With each new year comes new resolutions to finally stick to a budget or gain control of those credit card bills. But managing your money so that you can get those bills paid on time isn’t always easy. In 2017, less than half of Americans budgeted and closely tracked their spending, according to the latest consumer financial literacy survey from the National Foundation for Credit Counseling. Staying current with credit card payments was a struggle for 22 percent of survey respondents. If you’ve resolved to get your credit card bills and other finances in order this year, success may require a bit of trial and error. If one method doesn’t work, it doesn’t mean you’ve failed. It simply means you need to try another approach. Here are some money management strategies to really stay ahead of your credit card bills and stick to a budget this year:
Spend only what you have. Traditional budgeting requires forecasting your income as well as your spending. But Jesse Mecham, founder and CEO of You Need A Budget, says you’ll gain more control by focusing on what is in your checking account today.
“A lot of times people are spending money they haven’t earned yet,” he says. “We want people to be in a situation where a dollar they spend today was earned at least 30 days ago.”
To make the switch to spending what you have, rather than what you’ll be paid soon, start by allocating each dollar in your checking account. “Write down what that money needs to do, how much it will cost, and when that money runs out, stop,” Mecham explains.
If you can’t pay for it today, then don’t spend it until you can. This simple exercise creates clarity and helps you get ahead of your credit card bills instead of always playing catchup.
Start fresh each month. Tracking every detail of your spending can be tedious, particularly if you have a lot of individual charges throughout the month. If you fall behind for a few weeks, it can be easy to give up completely. Take the pressure off by switching to a monthly mindset.
On the last day of each month, pay your credit card bill in full. That way, you’ll start the next month with a clean slate and zero balance. Set a monthly cap for your spending, and keep all your transactions on your card.
Keep an eye on your balance throughout the month to make sure you’re on pace to stay within your maximum spending limit. If after two weeks you’ve already spent 80 percent of your spending limit, then you’ll know you have to scale back for the remainder of the month.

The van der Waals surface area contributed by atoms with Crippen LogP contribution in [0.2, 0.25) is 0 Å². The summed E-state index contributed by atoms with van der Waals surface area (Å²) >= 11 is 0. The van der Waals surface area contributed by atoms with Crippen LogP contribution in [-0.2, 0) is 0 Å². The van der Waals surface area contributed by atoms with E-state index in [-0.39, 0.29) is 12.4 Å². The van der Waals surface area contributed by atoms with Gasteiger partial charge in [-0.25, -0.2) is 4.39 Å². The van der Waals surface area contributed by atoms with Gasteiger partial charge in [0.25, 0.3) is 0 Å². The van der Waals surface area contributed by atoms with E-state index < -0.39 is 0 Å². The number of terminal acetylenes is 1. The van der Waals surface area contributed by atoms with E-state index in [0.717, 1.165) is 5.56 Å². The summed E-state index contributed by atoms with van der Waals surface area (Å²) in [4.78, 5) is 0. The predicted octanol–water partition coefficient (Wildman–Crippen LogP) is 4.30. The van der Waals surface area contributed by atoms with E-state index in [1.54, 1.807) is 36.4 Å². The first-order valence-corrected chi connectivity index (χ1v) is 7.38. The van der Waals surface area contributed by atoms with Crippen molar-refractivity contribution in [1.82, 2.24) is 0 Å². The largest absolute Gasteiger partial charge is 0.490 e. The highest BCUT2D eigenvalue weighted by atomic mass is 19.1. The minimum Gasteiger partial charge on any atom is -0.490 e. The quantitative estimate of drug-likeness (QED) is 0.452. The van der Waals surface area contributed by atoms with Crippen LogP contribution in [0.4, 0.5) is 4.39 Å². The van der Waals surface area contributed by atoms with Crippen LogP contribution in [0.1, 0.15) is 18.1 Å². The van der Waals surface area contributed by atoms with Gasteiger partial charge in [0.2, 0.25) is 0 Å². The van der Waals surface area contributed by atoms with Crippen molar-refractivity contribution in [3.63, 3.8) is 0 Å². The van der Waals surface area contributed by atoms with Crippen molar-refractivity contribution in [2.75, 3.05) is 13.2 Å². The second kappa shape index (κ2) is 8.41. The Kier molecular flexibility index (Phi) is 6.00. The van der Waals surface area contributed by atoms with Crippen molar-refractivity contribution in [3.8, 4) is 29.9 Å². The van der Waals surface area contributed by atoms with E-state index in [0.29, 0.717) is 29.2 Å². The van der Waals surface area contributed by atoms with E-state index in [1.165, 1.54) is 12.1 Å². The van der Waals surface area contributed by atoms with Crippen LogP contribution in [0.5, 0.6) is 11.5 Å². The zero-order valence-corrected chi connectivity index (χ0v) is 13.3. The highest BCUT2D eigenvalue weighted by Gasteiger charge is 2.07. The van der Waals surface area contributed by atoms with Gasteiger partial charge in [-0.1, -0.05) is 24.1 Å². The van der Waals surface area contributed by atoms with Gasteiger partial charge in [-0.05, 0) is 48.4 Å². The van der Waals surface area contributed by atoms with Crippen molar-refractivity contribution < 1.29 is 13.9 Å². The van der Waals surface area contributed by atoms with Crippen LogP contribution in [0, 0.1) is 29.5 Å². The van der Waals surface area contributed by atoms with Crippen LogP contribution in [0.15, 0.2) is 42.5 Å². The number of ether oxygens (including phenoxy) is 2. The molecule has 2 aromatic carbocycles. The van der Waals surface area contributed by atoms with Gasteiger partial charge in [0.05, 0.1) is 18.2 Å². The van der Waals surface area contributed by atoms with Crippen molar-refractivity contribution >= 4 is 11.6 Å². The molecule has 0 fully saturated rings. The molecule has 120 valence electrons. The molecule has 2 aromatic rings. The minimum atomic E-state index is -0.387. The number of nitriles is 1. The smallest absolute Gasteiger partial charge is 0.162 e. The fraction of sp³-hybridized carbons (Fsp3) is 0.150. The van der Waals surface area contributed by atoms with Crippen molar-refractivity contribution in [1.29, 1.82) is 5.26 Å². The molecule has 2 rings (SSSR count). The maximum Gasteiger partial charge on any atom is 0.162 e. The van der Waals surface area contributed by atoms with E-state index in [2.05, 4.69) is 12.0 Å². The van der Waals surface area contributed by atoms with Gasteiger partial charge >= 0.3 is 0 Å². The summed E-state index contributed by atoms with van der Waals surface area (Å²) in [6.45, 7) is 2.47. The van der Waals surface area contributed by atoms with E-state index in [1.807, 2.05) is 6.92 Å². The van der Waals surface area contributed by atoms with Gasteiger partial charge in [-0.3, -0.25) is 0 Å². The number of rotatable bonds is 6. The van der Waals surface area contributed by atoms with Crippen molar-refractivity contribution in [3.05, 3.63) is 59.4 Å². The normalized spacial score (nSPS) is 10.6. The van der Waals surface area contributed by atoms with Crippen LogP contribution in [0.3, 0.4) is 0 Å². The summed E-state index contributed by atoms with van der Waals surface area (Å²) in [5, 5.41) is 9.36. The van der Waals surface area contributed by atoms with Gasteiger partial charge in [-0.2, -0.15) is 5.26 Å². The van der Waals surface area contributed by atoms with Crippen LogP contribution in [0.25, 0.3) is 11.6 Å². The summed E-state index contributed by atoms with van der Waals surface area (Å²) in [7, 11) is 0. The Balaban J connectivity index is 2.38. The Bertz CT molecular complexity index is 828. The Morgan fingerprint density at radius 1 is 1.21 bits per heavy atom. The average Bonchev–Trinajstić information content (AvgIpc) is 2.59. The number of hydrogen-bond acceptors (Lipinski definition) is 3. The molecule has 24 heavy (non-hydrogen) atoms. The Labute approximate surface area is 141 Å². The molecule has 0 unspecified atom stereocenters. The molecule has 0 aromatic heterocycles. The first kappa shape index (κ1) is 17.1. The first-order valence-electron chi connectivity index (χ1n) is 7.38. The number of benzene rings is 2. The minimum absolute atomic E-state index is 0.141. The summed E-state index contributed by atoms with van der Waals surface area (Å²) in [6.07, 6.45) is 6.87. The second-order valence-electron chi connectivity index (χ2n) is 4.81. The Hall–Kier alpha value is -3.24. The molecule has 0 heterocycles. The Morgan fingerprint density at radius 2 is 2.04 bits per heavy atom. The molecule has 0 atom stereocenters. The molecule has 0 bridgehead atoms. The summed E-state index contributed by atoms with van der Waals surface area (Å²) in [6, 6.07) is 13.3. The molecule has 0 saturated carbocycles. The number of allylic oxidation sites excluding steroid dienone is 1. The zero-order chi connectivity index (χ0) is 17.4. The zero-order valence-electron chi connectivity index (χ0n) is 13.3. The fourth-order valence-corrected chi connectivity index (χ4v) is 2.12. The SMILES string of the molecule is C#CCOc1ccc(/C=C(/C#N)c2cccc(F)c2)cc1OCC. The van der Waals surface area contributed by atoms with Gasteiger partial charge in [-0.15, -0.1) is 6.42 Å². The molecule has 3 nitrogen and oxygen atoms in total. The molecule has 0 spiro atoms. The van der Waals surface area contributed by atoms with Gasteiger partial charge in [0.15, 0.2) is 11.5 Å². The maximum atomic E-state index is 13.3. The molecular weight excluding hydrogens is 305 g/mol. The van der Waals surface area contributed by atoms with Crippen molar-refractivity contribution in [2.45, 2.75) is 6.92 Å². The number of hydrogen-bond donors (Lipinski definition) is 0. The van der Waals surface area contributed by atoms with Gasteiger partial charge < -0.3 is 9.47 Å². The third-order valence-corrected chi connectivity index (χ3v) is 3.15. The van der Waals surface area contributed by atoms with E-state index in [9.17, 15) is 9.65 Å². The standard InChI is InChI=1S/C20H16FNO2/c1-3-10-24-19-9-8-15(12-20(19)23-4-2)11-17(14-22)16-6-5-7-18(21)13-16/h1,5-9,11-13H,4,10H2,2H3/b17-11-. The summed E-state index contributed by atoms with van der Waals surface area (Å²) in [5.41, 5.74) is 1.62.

Say goodbye to the sprinkle effect. A common—and often problematic—approach to paying off debt is to pay a little extra whenever possible, without having a solid strategy to eliminate debt. Kristen Euretig, a certified financial planner and founder of Brooklyn Plans, calls this the “sprinkle effect,” and she advises her clients against it.
Instead, Euretig says it’s essential to create a payoff plan that targets certain card bills first. “It could be the ones with the highest interest rates or those with the smallest balances to build confidence,” she says. Paying a little bit here or there isn’t likely to make a dent in the debt and could lead to discouragement over time.
For the rest of your bills, make sure you don’t miss a payment by setting up autopay as well. “That way even if a bill slips your mind, you won’t get slapped with a late fee or dinged for a late payment on your credit,” Euretig says.
Add accountability with automation. Using pen and paper to keep track of bills and spending is necessary for some consumers, but automation is the key to success for others. Automated money management tools will continue to expand this year as financial apps get more intuitive and offer more helpful services.
Account aggregators such as Mint.com have been around for years, providing a real-time overview of your accounts in one place. But with the recent launch of Mint’s bill-payment feature, the software is getting smarter. Mint can now analyze previous bills to set up automatic payment reminders. It’s like having a personal assistant to tell you how much you owe and when it’s due, and even to send the payment if you choose.
Whatever money management strategy you resolve to try this year, realize that hiccups and adjustments are part of the process. “You can change the plan at any time,” Mecham says. “That’s part of planning, and it’s a positive thing.”